Microfinance may have given a lot of people a little, but it was never designed to give anyone a lot. Unlike the microenterprises founded in rural villages, businesses that serve lots of customers take advantage of economies of scale in production and distribution. These economies of scale are essential for economic growth. After all, which economy is more productive — one in which every single person is an entrepreneur, or one in which a minority of entrepreneurs employ the majority of people?
Cameron’s legal and economic “reforms” (strengthened “property rights” and so forth) are an excellent idea, Altman continues — but only stripped of its excessive focus on entrepreneurship. What’s really needed is a legal and institutional climate that will open up a country to large-scale outside investment.
Eliminating corruption and strengthening property rights would be a green light for some of the world’s biggest investors, both domestic and foreign. These are the kinds of players who open massive industrial parks, agribusiness facilities, and research centers. With investments in the millions and billions of dollars, they create hundreds or thousands of jobs at a stroke.
Of course, these jobs won’t always go to the rural women helped by microfinance programs. Microfinance programs may be one of the best ways to help them, short of having their children take jobs in cities. Nor are these jobs necessarily the ones that fulfill the social goals in the mission statements of Western nonprofit organizations. But they are the kinds of jobs that brought hundreds of millions of Chinese out of poverty…. In these countries, the quickest way to escape poverty is likely to be via bus to the nearest city for a manufacturing job.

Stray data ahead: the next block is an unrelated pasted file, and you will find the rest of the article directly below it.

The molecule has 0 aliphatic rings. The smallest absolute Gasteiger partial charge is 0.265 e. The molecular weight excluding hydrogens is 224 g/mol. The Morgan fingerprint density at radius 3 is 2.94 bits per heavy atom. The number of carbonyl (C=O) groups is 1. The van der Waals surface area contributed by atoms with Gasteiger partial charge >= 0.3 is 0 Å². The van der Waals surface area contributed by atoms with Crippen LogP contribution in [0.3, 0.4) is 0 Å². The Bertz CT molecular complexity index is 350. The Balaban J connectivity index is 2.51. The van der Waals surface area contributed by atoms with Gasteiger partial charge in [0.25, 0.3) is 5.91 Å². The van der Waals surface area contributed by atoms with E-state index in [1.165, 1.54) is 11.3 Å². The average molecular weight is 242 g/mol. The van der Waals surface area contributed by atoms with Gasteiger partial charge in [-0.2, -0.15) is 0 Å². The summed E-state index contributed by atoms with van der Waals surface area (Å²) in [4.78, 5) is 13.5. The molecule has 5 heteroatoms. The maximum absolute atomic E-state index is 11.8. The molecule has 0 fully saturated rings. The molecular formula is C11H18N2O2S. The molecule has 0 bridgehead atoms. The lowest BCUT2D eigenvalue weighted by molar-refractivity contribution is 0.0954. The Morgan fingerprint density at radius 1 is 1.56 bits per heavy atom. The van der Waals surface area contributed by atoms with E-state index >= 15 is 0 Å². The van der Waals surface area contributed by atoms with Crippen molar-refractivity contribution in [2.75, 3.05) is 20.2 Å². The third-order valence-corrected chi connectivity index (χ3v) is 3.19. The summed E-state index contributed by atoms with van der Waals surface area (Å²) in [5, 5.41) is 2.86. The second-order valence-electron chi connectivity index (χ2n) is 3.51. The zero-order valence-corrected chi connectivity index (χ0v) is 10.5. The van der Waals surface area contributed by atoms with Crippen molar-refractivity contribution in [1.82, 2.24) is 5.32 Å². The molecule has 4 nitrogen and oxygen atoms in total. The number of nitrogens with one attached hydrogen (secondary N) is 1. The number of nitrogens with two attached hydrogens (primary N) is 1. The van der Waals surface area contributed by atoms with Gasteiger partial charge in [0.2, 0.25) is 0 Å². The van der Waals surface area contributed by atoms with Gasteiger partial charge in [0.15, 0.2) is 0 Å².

There you have it: an economy based on colonization by big-money foreign investors, dominated by giant, hierarchical, capital-intensive and high-overhead hierarchies, and focused on mass wage employment. Sounds just like The New Industrial State — or Brazil.
Altman’s unstated assumptions — and his stated ones backed by nothing save his own bare assertion — are far from the facts of nature he treats them as. Willow Brugh, whose critique of this article (“Teaching People to Fish,” willowbl00, Oct. 31) brought it to my attention, points to some of them. The first is that income is the main determinant of one’s subjective living conditions, rather than something that might — or might not — improve some aspects of those conditions. Things like agency and alienation — for example the lack of agency, and increased sense of alienation, involved in wage employment — are also real factors in whether life is good or bad.
Income is also very misleading as an indicator of well-being because a great deal of nominal income or GDP increase in the Third World reflects the forcible monetization of activities that were previously carried out — quite satisfactorily — in the informal, household or social economies. They were monetized only because 1) monetizing the social economy would make it more legible (in anarchist James Scott’s terms) to ruling elites, and thus easier to skim off the top, and 2) forcing producers into the money economy would compel them to accept wage employment and work as hard and cheap as the employing classes wanted (exactly as the Enclosures were designed to do in 18th century England).
Take a peasant family, successfully feeding itself from its share of arable land in an open field village, or subsisting off the common waste and common pasturage rights. If you expropriate those rights from them and instead compel them to become wage laborers to earn the money to pay for food on the cash nexus, their nominal income and the nominal GDP have both increased considerably. But are they better off?
Second is the assumption that hierarchy is inherently necessary, and that the economy is of necessity divided up into those who “provide jobs” and tell people what to do, and those who work at those jobs and do as they’re told.